DANIELS: The Delusional Tea Party Republicans
Lee A. Daniels | 10/9/2013, 3 p.m.
As these words are being written, the Obama administration is trying to end a shutdown of the United States government forced by the refusal of the Republican bloc of the House of Representatives to vote on a continued funding of the government’s operations.
Looming ever closer is the deadline for Congress to deal, with the country’s debt ceiling by raising its borrowing limit. The Treasury Department last week warned that the Congress’ failure to do so by Oct. 17 could provoke “a financial crisis and recession that could echo the events of 2008 or worse.”
But another way of looking at these inter-related, and completely unjustifiable, crises is as an attempt by the Tea Party movement to stage a political coup d’etat.
They failed to defeat President Obama last November. Now, Tea Party representatives in the House and Senate – having already emasculated House Speaker John Boehner, the Republican from Ohio, and Mitch McConnell, the Kentucky Republican and Senate Minority Leader – have launched a direct attack against the administration by trying to wreck the government’s ability to function.
However, amid all of the economic pain the Tea Party-Republican coalition’s action are causing millions of Americans, we should not forget that the most important thing pushing the radical right wing is not opposition to Obamacare or any other administration policy.
Instead, its most important motivation is rooted in a bizarre fantasy: that Barack Obama was not born in the United States.
That’s right. The “birther” flimflam, which generated so much overt influence on Republican politics during the President’s first term, is as virulent as ever, according to a recently-published book.
The book is “Change They Can’t Believe In: The Tea Party and Reactionary Politics in America,” by University of Washington scholars Christopher Parker and Matt A. Barreto.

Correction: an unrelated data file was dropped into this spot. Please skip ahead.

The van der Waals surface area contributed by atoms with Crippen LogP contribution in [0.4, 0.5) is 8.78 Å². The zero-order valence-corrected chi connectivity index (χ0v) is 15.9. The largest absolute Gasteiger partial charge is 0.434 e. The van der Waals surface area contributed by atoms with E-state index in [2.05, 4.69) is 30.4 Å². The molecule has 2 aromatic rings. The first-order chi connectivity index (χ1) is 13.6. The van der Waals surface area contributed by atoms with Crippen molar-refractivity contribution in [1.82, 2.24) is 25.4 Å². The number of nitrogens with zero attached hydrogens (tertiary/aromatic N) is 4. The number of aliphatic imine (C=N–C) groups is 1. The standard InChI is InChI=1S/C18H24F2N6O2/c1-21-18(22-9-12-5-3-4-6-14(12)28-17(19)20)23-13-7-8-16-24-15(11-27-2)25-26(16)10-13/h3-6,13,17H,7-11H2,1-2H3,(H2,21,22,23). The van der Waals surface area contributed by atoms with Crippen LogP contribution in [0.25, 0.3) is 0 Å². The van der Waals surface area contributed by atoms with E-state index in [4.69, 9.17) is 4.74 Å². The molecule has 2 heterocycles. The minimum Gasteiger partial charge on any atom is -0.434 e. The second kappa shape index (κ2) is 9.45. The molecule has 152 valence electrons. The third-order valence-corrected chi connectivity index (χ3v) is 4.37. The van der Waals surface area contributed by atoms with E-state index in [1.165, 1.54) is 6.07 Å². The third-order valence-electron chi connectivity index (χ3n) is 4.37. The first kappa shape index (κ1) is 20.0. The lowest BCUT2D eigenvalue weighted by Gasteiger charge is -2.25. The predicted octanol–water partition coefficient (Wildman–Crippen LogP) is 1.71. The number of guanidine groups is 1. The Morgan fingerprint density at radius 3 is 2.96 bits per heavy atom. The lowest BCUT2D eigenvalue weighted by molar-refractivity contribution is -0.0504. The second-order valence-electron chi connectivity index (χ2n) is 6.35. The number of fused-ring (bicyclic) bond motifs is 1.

One of the scholars’ primary goals is exploring the differences in opinion between the two main blocs in today’s Republican Party: those conservatives who declare themselves supporters of the Tea Party and those who say they aren’t.
For me, however, one particular finding of this valuable book stood out – and it encompassed both the Party’s mainstream and reactionary conservatives. In response to a survey question asking their opinion about President Obama’s origins, they found that 48 percent of non-Tea Party Republicans and 62 percent of Tea Party Republicans believe President Obama was not born in America.
Think of that. Despite the fact that the documentation supplied by the president, and the verification of the 1961 Hawaiian newspaper announcement of his birth, and the objective examinations by innumerable media outfits have all served to confirm the truth of the president’s birthplace, a majority of all Republicans still cling to the delusion that’s he’s foreign-born.
(The scholars’ survey also found that 58 percent of non-Tea Party conservatives and 75 percent of Tea Party conservatives don’t believe the president is a practicing Christian.)
On the one hand, this twisted self-deception brings to mind that old saying: you can fool some of the people all of the time.